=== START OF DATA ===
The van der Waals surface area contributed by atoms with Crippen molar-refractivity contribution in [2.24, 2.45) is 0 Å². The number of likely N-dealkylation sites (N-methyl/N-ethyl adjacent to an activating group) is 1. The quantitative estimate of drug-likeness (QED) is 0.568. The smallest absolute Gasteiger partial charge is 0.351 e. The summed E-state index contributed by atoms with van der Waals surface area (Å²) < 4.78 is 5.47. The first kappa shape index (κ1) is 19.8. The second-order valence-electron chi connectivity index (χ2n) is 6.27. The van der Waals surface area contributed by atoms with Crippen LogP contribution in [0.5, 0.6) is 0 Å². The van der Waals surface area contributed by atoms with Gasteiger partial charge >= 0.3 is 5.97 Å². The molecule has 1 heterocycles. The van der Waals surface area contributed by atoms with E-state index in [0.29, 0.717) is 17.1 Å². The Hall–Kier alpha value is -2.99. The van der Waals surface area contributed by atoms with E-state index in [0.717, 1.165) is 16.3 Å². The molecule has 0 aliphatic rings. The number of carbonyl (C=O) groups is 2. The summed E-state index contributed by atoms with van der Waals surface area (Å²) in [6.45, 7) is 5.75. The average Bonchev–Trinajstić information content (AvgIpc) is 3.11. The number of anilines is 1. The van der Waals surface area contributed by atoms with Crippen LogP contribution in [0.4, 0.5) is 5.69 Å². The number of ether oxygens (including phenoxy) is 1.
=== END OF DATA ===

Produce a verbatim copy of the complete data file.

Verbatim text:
The van der Waals surface area contributed by atoms with Crippen molar-refractivity contribution in [2.24, 2.45) is 0 Å². The number of likely N-dealkylation sites (N-methyl/N-ethyl adjacent to an activating group) is 1. The quantitative estimate of drug-likeness (QED) is 0.568. The smallest absolute Gasteiger partial charge is 0.351 e. The summed E-state index contributed by atoms with van der Waals surface area (Å²) < 4.78 is 5.47. The first kappa shape index (κ1) is 19.8. The second-order valence-electron chi connectivity index (χ2n) is 6.27. The van der Waals surface area contributed by atoms with Crippen LogP contribution in [0.5, 0.6) is 0 Å². The van der Waals surface area contributed by atoms with Gasteiger partial charge >= 0.3 is 5.97 Å². The molecule has 1 heterocycles. The van der Waals surface area contributed by atoms with E-state index in [0.29, 0.717) is 17.1 Å². The Hall–Kier alpha value is -2.99. The van der Waals surface area contributed by atoms with E-state index in [0.717, 1.165) is 16.3 Å². The molecule has 0 aliphatic rings. The number of carbonyl (C=O) groups is 2. The summed E-state index contributed by atoms with van der Waals surface area (Å²) in [6.45, 7) is 5.75. The average Bonchev–Trinajstić information content (AvgIpc) is 3.11. The number of anilines is 1. The van der Waals surface area contributed by atoms with Crippen LogP contribution in [0.4, 0.5) is 5.69 Å². The number of ether oxygens (including phenoxy) is 1.